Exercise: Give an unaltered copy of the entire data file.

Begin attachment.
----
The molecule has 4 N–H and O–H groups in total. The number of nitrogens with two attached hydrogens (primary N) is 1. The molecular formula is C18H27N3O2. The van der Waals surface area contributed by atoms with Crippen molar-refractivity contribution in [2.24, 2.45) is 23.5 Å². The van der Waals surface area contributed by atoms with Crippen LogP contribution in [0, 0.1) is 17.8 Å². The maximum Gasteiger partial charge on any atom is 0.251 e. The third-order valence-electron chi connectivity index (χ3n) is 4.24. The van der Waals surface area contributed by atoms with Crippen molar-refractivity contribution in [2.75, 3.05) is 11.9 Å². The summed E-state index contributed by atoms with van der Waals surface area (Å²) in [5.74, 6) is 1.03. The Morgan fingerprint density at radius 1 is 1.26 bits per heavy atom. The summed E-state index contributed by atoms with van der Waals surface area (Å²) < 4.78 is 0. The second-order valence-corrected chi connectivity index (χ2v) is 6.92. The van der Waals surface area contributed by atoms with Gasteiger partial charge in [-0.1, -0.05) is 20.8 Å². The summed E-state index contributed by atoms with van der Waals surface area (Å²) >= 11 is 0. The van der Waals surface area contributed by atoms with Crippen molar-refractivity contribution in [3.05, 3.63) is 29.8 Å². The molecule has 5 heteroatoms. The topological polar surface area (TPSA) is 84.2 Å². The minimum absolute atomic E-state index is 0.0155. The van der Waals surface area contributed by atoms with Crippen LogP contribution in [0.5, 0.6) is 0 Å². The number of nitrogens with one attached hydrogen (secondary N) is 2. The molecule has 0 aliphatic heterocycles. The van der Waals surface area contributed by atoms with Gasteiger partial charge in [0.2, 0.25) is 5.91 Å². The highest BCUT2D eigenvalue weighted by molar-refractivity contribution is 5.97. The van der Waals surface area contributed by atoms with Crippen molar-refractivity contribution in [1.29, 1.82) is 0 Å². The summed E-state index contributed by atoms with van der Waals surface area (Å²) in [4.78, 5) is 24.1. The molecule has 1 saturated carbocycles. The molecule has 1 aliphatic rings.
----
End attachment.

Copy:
The molecule has 4 N–H and O–H groups in total. The number of nitrogens with two attached hydrogens (primary N) is 1. The molecular formula is C18H27N3O2. The van der Waals surface area contributed by atoms with Crippen molar-refractivity contribution in [2.24, 2.45) is 23.5 Å². The van der Waals surface area contributed by atoms with Crippen LogP contribution in [0, 0.1) is 17.8 Å². The maximum Gasteiger partial charge on any atom is 0.251 e. The third-order valence-electron chi connectivity index (χ3n) is 4.24. The van der Waals surface area contributed by atoms with Crippen molar-refractivity contribution in [2.75, 3.05) is 11.9 Å². The summed E-state index contributed by atoms with van der Waals surface area (Å²) in [5.74, 6) is 1.03. The Morgan fingerprint density at radius 1 is 1.26 bits per heavy atom. The summed E-state index contributed by atoms with van der Waals surface area (Å²) < 4.78 is 0. The second-order valence-corrected chi connectivity index (χ2v) is 6.92. The van der Waals surface area contributed by atoms with Gasteiger partial charge in [-0.1, -0.05) is 20.8 Å². The summed E-state index contributed by atoms with van der Waals surface area (Å²) >= 11 is 0. The van der Waals surface area contributed by atoms with Crippen molar-refractivity contribution in [3.05, 3.63) is 29.8 Å². The molecule has 5 heteroatoms. The topological polar surface area (TPSA) is 84.2 Å². The minimum absolute atomic E-state index is 0.0155. The van der Waals surface area contributed by atoms with Crippen LogP contribution in [0.5, 0.6) is 0 Å². The number of nitrogens with one attached hydrogen (secondary N) is 2. The molecule has 0 aliphatic heterocycles. The van der Waals surface area contributed by atoms with Gasteiger partial charge in [0.2, 0.25) is 5.91 Å². The highest BCUT2D eigenvalue weighted by molar-refractivity contribution is 5.97. The van der Waals surface area contributed by atoms with Crippen molar-refractivity contribution in [1.29, 1.82) is 0 Å². The summed E-state index contributed by atoms with van der Waals surface area (Å²) in [4.78, 5) is 24.1. The molecule has 1 saturated carbocycles. The molecule has 1 aliphatic rings.